SM County: Best Practices for Staying Healthy Through Winter!

SM County: Best Practices for Staying Healthy Through Winter!

San Miguel County puts out the word: Lifestyle contributes greatly to health and wellness.

For corona vaccine info, visit here.

For up-to-date coronavirus information, visit here.

For free coronavirus testing opportunities, visit here.

For all Covid blogs from San Miguel County, go here.

The days are getting shorter and colder just as the prevalence of respiratory infections including common cold, flu, strep and COVID continues to increase. San Miguel County Public Health encourages residents and visitors alike to consider how they care for their health, lifestyle, social lives and more to maintain normalcy during times of uncertainty.

“The pandemic has certainly taken a toll on physical, mental and emotional health for many of us,” said Public Health Director Grace Franklin. “As we commit to regaining a sense of normalcy, caring for ourselves is essential. Our well-being relies on many things like getting vaccinated as well as paying special attention to eating habits, exercise and personal health.”

When considering how to stay healthy during the winter, it is important to look at habits and take special care of your personal needs. Public Health encourages everybody to prepare a personal winter season health and wellness plan:

Get vaccinated against COVID-19 and other vaccine-preventable diseases such as the flu. The vaccine is the best protection available for each person, their loved ones, and the community.

Get moving. The Centers for Disease Control and Prevention (CDC) advise that adults get 150 minutes of exercise weekly, though some physical activity is better than none. Walking, lifting weights, hiking or cross-country skiing are great activities to get moving.

Keep a strict bedtime routine. Getting enough sleep is not a luxury—it is something people need for good health. Prioritizing rest can help prevent chronic diseases and conditions such as type 2 diabetes, heart disease, obesity, and depression.

Eat regular, nutritious meals. Incorporating healthy, nutrient-dense foods, like fruits, vegetables, whole grains, and local protein, contributes to a diverse diet and risk of related chronic diseases. Healthy eating boosts immunity, supports muscles, strengthens bones, and may help a person live long.

Take breaks from watching, reading, or listening to electronic devices and social media. It’s good to be informed but hearing about the pandemic constantly can be upsetting. Consider limiting news to just a couple times a day and disconnecting from phone, television, and computer screens for a while.

Practice self-care. It’s important to take care of family and friends, but it should be balanced with care for oneself. Taking breaks to unwind through yoga, music, gardening, reading a book or finding a new hobby can help support a healthy mindset and, in turn, a healthy life.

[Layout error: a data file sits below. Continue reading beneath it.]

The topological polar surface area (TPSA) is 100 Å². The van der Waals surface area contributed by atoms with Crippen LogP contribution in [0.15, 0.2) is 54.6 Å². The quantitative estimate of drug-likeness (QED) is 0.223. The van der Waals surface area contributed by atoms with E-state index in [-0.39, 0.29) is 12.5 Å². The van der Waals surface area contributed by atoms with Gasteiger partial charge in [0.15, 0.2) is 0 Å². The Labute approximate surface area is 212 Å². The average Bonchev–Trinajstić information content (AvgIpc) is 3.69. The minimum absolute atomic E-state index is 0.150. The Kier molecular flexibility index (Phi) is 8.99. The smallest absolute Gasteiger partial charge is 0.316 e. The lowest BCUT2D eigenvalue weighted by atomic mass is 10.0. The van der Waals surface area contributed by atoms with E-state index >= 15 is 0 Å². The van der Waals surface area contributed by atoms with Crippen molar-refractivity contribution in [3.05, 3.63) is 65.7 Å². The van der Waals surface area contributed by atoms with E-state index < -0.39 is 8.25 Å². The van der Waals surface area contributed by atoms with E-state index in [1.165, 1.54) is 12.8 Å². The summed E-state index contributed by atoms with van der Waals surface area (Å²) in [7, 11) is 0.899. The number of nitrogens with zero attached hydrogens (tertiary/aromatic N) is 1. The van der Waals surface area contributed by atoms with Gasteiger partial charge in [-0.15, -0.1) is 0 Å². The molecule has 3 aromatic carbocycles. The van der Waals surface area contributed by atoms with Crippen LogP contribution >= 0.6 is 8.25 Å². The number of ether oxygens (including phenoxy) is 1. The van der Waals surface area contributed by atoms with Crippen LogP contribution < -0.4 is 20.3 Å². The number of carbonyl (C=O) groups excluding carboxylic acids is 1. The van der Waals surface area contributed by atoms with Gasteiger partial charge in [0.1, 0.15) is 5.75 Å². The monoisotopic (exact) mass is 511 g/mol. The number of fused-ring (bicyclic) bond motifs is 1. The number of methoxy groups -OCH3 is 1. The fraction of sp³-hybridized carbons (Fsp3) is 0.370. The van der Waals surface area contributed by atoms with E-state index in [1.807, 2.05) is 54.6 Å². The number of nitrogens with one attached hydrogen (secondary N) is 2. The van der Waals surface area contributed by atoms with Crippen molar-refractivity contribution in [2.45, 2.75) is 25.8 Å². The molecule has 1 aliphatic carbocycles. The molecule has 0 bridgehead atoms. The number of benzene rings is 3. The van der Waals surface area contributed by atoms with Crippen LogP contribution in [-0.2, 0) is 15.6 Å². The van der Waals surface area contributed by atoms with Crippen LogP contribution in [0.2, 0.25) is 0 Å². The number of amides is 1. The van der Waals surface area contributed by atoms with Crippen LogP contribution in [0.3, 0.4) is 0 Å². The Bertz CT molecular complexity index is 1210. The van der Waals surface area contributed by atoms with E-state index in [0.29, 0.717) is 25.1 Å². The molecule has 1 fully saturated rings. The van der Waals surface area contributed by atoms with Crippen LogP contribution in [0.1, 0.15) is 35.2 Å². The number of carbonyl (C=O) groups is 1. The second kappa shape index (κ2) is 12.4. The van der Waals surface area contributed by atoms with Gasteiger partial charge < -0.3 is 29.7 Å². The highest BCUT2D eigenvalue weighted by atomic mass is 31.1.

Connect with others. People are generally social by nature, and high-quality social relationships can help them live longer, healthier lives. Additionally, talking with trusted friends and family about concerns and feelings can help relieve stress, anxiety and uneasiness surrounding the pandemic and other stressful factors influencing one’s mental health.

Ask for help if you or your family need it. Call a healthcare provider if stress gets in the way of daily activities for several days in a row. Free and confidential crisis resources can also help any person or a loved one connect with a skilled, trained counselor in your area.

Resources are available for those working through mental, emotional, or physical health troubles. For more information and resources specific to individual needs, reach out to Public Health via email at

Public Health has confirmed 19 new positive cases of COVID-19 from test results received from November 4 through 11. Of these cases, two are nonresidents; 10 are confirmed as East End residents; seven are confirmed as West End residents.

As of release time, there are 12 active local cases, all actively contagious cases are currently in isolation.

69-year-old male, nonresident
66-year-old male, resident, symptomatic
48-year-old male, resident, asymptomatic, household
46-year-old male, resident, symptomatic, community
45-year-old male, resident, symptomatic, community
44-year-old female, resident, symptomatic, community
42-year-old female, resident, symptomatic, community
42-year-old male, resident, symptomatic, community
40-year-old female, nonresident, symptomatic
38-year-old male, resident, symptomatic, social
35-year-old male, resident, symptomatic, household
30-year-old female, resident
27-year-old male, resident, symptomatic, social
11-year-old female, resident, symptomatic, household
10-year-old male, resident, symptomatic, household
8-year-old female, resident, symptomatic, community
4-year-old male, resident, symptomatic, household
4-year-old male, resident, symptomatic, household
1-year-old male, resident, symptomatic, workplace

There have been 1,232 total COVID cases among residents including 158 total breakthrough cases, one new hospitalization and five COVID-related deaths.

To learn more about the county’s current COVID-19 metrics, please visit the SMC COVID-19 dashboard.

Power The Comeback:

Crowded places, covered faces
Get vaccinated
Stay home when sick and get tested


No Comments

Sorry, the comment form is closed at this time.